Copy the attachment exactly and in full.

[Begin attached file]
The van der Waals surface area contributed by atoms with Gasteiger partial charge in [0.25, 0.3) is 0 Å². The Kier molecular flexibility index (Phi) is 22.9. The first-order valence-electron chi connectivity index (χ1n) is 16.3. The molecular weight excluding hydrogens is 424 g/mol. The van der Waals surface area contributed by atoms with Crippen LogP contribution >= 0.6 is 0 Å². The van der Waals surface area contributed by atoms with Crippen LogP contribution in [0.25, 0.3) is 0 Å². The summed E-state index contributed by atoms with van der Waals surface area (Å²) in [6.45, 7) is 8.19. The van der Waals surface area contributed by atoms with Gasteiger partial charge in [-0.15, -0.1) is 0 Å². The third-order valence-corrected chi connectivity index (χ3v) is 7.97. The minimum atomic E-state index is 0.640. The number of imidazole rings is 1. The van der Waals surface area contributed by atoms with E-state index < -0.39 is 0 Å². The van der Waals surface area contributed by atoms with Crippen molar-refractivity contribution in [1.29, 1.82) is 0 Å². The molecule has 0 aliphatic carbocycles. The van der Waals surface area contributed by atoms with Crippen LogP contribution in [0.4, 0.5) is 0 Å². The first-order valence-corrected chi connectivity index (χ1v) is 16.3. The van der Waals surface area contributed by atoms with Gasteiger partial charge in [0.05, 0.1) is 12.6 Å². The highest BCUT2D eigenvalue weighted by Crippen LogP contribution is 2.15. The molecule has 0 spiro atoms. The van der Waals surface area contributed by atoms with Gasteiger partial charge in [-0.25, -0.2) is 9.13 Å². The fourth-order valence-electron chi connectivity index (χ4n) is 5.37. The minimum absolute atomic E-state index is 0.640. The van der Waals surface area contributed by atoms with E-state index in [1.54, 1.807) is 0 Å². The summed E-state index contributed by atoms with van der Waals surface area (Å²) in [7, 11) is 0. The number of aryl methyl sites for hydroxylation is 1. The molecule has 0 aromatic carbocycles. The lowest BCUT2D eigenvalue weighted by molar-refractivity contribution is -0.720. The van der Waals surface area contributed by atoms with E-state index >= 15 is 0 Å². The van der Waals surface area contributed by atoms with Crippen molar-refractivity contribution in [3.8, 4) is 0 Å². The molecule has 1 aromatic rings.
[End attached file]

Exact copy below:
The van der Waals surface area contributed by atoms with Gasteiger partial charge in [0.25, 0.3) is 0 Å². The Kier molecular flexibility index (Phi) is 22.9. The first-order valence-electron chi connectivity index (χ1n) is 16.3. The molecular weight excluding hydrogens is 424 g/mol. The van der Waals surface area contributed by atoms with Crippen LogP contribution >= 0.6 is 0 Å². The van der Waals surface area contributed by atoms with Crippen LogP contribution in [0.25, 0.3) is 0 Å². The summed E-state index contributed by atoms with van der Waals surface area (Å²) in [6.45, 7) is 8.19. The van der Waals surface area contributed by atoms with Gasteiger partial charge in [-0.15, -0.1) is 0 Å². The third-order valence-corrected chi connectivity index (χ3v) is 7.97. The minimum atomic E-state index is 0.640. The number of imidazole rings is 1. The van der Waals surface area contributed by atoms with E-state index < -0.39 is 0 Å². The van der Waals surface area contributed by atoms with Crippen molar-refractivity contribution in [1.29, 1.82) is 0 Å². The molecule has 0 aliphatic carbocycles. The van der Waals surface area contributed by atoms with Crippen LogP contribution in [0.4, 0.5) is 0 Å². The first-order valence-corrected chi connectivity index (χ1v) is 16.3. The van der Waals surface area contributed by atoms with Gasteiger partial charge in [0.05, 0.1) is 12.6 Å². The highest BCUT2D eigenvalue weighted by Crippen LogP contribution is 2.15. The molecule has 0 spiro atoms. The van der Waals surface area contributed by atoms with Gasteiger partial charge in [-0.25, -0.2) is 9.13 Å². The fourth-order valence-electron chi connectivity index (χ4n) is 5.37. The minimum absolute atomic E-state index is 0.640. The van der Waals surface area contributed by atoms with E-state index in [1.54, 1.807) is 0 Å². The summed E-state index contributed by atoms with van der Waals surface area (Å²) in [7, 11) is 0. The number of aryl methyl sites for hydroxylation is 1. The molecule has 0 aromatic carbocycles. The lowest BCUT2D eigenvalue weighted by molar-refractivity contribution is -0.720. The van der Waals surface area contributed by atoms with E-state index >= 15 is 0 Å². The van der Waals surface area contributed by atoms with Crippen molar-refractivity contribution in [3.8, 4) is 0 Å². The molecule has 1 aromatic rings.